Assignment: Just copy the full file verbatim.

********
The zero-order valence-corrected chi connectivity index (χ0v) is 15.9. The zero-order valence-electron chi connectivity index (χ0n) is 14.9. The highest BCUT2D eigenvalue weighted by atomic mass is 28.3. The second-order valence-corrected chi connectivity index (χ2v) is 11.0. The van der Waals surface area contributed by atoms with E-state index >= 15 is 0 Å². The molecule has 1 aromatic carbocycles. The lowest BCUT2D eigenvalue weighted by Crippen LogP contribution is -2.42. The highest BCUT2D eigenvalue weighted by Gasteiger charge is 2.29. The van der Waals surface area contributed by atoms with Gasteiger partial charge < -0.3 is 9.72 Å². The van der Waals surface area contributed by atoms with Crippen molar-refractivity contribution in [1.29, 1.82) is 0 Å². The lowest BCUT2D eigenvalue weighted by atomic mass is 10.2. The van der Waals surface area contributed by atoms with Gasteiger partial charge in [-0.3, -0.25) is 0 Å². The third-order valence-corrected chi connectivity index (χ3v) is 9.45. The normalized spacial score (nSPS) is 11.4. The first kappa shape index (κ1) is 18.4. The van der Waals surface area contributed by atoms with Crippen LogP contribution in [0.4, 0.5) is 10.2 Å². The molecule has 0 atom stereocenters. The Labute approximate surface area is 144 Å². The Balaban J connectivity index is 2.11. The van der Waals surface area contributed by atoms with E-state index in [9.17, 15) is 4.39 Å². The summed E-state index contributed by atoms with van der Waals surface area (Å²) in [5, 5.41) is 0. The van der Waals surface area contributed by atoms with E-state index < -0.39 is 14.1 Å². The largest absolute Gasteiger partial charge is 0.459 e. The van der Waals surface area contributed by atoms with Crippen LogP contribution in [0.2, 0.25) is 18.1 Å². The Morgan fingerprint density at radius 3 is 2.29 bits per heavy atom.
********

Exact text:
The zero-order valence-corrected chi connectivity index (χ0v) is 15.9. The zero-order valence-electron chi connectivity index (χ0n) is 14.9. The highest BCUT2D eigenvalue weighted by atomic mass is 28.3. The second-order valence-corrected chi connectivity index (χ2v) is 11.0. The van der Waals surface area contributed by atoms with E-state index >= 15 is 0 Å². The molecule has 1 aromatic carbocycles. The lowest BCUT2D eigenvalue weighted by Crippen LogP contribution is -2.42. The highest BCUT2D eigenvalue weighted by Gasteiger charge is 2.29. The van der Waals surface area contributed by atoms with Gasteiger partial charge < -0.3 is 9.72 Å². The van der Waals surface area contributed by atoms with Crippen molar-refractivity contribution in [1.29, 1.82) is 0 Å². The lowest BCUT2D eigenvalue weighted by atomic mass is 10.2. The van der Waals surface area contributed by atoms with Gasteiger partial charge in [-0.3, -0.25) is 0 Å². The third-order valence-corrected chi connectivity index (χ3v) is 9.45. The normalized spacial score (nSPS) is 11.4. The first kappa shape index (κ1) is 18.4. The van der Waals surface area contributed by atoms with Crippen LogP contribution in [0.4, 0.5) is 10.2 Å². The molecule has 0 atom stereocenters. The Labute approximate surface area is 144 Å². The Balaban J connectivity index is 2.11. The van der Waals surface area contributed by atoms with E-state index in [9.17, 15) is 4.39 Å². The summed E-state index contributed by atoms with van der Waals surface area (Å²) in [5, 5.41) is 0. The van der Waals surface area contributed by atoms with E-state index < -0.39 is 14.1 Å². The largest absolute Gasteiger partial charge is 0.459 e. The van der Waals surface area contributed by atoms with Crippen LogP contribution in [0.2, 0.25) is 18.1 Å². The Morgan fingerprint density at radius 3 is 2.29 bits per heavy atom.